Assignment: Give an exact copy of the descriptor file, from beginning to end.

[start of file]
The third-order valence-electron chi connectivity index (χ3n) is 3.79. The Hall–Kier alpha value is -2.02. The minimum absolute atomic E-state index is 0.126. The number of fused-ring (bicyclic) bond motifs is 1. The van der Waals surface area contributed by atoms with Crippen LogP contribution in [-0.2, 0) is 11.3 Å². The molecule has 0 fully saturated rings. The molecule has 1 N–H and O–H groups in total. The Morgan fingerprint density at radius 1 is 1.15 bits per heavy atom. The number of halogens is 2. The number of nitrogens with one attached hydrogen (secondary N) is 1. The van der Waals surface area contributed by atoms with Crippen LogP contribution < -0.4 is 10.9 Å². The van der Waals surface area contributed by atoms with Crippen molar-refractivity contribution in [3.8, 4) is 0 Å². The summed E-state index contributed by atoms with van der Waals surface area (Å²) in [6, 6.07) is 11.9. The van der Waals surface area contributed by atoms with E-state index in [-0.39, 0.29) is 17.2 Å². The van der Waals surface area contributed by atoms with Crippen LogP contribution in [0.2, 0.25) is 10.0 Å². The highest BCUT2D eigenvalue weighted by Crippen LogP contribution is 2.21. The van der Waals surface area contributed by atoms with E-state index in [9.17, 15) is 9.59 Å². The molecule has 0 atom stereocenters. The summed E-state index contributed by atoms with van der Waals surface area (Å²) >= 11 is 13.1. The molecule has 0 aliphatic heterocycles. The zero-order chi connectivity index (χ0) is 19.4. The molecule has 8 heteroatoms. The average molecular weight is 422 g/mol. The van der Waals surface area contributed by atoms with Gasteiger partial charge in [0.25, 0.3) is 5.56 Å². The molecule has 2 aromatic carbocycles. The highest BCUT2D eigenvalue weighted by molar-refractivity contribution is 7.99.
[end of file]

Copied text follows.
The third-order valence-electron chi connectivity index (χ3n) is 3.79. The Hall–Kier alpha value is -2.02. The minimum absolute atomic E-state index is 0.126. The number of fused-ring (bicyclic) bond motifs is 1. The van der Waals surface area contributed by atoms with Crippen LogP contribution in [-0.2, 0) is 11.3 Å². The molecule has 0 fully saturated rings. The molecule has 1 N–H and O–H groups in total. The Morgan fingerprint density at radius 1 is 1.15 bits per heavy atom. The number of halogens is 2. The number of nitrogens with one attached hydrogen (secondary N) is 1. The van der Waals surface area contributed by atoms with Crippen LogP contribution < -0.4 is 10.9 Å². The van der Waals surface area contributed by atoms with Crippen molar-refractivity contribution in [3.8, 4) is 0 Å². The summed E-state index contributed by atoms with van der Waals surface area (Å²) in [6, 6.07) is 11.9. The van der Waals surface area contributed by atoms with E-state index in [-0.39, 0.29) is 17.2 Å². The van der Waals surface area contributed by atoms with Crippen LogP contribution in [0.2, 0.25) is 10.0 Å². The highest BCUT2D eigenvalue weighted by Crippen LogP contribution is 2.21. The van der Waals surface area contributed by atoms with E-state index in [9.17, 15) is 9.59 Å². The molecule has 0 atom stereocenters. The summed E-state index contributed by atoms with van der Waals surface area (Å²) >= 11 is 13.1. The molecule has 0 aliphatic heterocycles. The zero-order chi connectivity index (χ0) is 19.4. The molecule has 8 heteroatoms. The average molecular weight is 422 g/mol. The van der Waals surface area contributed by atoms with Gasteiger partial charge in [0.25, 0.3) is 5.56 Å². The molecule has 2 aromatic carbocycles. The highest BCUT2D eigenvalue weighted by molar-refractivity contribution is 7.99.